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Commonwealth v. Gonzalez-Garcia

Appeals Court of Massachusetts

September 9, 2014

Commonwealth
v.
Edwin Gonzalez-Garcia

Editorial Note:

This decision has been referenced in an "Appeals Court of Massachusetts Summary Dispositions" table in the North Eastern Reporter. And pursuant to its rule 1:28 are primarily addressed to the parties and, therefore, may not fully address the facts of the case or the panel's decisional rationale. Moreover, rule 1:28 decisions are not circulated to the entire court and, therefore, represent only the views of the panel that decided the case. A summary decision pursuant to rule 1:28, issued after February 25, 2008, may be cited for its persuasive value but, because of the limitations noted above, not as binding precedent.

The order allowing the motion to suppress is reversed and a new order is to enter denying the motion.

Rubin, Milkey & Agnes, JJ.

OPINION

MEMORANDUM AND ORDER PURSUANT TO RULE 1:28

The defendant is charged with several drug offenses and other crimes as the result of a patfrisk following the stop of a motor vehicle in which he was the front seat passenger. For the reasons that follow, we reverse the order allowing the defendant's motion to suppress and direct that a new order shall enter denying the motion.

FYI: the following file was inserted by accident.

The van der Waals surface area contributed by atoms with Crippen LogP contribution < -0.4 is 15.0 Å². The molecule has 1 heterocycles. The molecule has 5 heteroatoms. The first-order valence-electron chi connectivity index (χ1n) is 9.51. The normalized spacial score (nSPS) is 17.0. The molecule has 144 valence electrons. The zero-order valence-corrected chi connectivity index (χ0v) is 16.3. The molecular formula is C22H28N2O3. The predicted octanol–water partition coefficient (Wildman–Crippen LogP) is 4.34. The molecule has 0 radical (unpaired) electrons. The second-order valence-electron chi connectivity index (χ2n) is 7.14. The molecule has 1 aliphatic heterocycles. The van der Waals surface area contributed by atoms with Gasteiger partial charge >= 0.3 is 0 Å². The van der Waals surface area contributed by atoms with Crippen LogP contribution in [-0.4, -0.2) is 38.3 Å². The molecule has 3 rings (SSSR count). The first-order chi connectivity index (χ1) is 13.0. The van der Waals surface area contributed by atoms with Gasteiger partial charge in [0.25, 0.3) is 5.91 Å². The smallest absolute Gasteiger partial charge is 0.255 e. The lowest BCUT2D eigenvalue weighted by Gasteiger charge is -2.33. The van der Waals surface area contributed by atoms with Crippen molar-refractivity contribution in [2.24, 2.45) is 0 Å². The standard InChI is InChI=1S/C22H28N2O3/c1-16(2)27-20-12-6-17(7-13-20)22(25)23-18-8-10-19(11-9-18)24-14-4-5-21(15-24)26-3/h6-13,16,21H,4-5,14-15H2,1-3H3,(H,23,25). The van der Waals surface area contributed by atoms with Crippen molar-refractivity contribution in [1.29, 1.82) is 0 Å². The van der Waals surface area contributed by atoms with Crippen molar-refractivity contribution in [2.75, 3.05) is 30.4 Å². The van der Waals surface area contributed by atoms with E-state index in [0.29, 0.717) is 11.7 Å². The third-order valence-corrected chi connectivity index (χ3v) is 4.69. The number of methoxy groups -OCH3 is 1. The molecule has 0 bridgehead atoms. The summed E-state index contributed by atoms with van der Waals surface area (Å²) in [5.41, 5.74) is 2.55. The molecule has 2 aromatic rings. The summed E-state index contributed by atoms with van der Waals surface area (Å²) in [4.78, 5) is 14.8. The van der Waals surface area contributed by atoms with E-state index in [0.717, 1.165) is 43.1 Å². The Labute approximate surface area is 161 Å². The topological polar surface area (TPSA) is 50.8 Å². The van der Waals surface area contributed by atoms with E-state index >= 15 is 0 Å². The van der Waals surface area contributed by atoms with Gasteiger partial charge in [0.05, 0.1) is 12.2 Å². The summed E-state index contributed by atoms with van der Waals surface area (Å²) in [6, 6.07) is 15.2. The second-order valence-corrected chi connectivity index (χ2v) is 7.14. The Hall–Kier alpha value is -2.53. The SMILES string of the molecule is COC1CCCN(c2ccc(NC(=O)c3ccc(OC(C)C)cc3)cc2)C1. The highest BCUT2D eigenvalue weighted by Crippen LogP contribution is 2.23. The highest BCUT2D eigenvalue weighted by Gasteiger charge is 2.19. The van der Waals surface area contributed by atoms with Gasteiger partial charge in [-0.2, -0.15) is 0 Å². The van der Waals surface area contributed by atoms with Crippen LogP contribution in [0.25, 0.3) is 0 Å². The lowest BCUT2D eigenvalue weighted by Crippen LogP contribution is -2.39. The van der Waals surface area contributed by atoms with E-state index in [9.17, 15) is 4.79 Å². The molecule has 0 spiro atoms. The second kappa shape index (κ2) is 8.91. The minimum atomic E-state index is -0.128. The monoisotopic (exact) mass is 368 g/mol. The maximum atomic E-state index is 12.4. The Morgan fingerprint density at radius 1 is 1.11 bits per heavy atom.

Background.

The District Court judge credited the testimony of Chelsea police Officers Richard Rossetti and Anthony Ortiz, the only two witnesses who testified at the motion hearing. Based on the judge's express findings and the uncontroverted evidence, the facts are that the vehicle in which the defendant was a front seat passenger was stopped at 11:00 p.m. because it " ran" a stop sign. Officer Rossetti observed the four occupants moving inside the vehicle and " reaching." A second marked police cruiser containing Officers Ortiz and Leon arrived in about one minute.

The driver was cooperative and did not appear to be impaired. The occupants had to be told twice to stop moving. One of the backup officers saw the driver reach down in such a way that his hands were not visible. A rear seat passenger also reached down to hide what was discovered to be a beer bottle. This passenger was ordered to exit the vehicle and was pat frisked. When he opened his wallet to provide identification, a folded dollar bill fell out, which the passenger admitted contained cocaine. After this passenger was arrested, the defendant, the front seat passenger, was ordered to step out of the vehicle. A patfrisk of his outer clothing led to the discovery of a bundle of fifteen individually wrapped packets of crack cocaine.

The only issue on appeal is whether there was justification for the patfrisk of the defendant.

Discussion.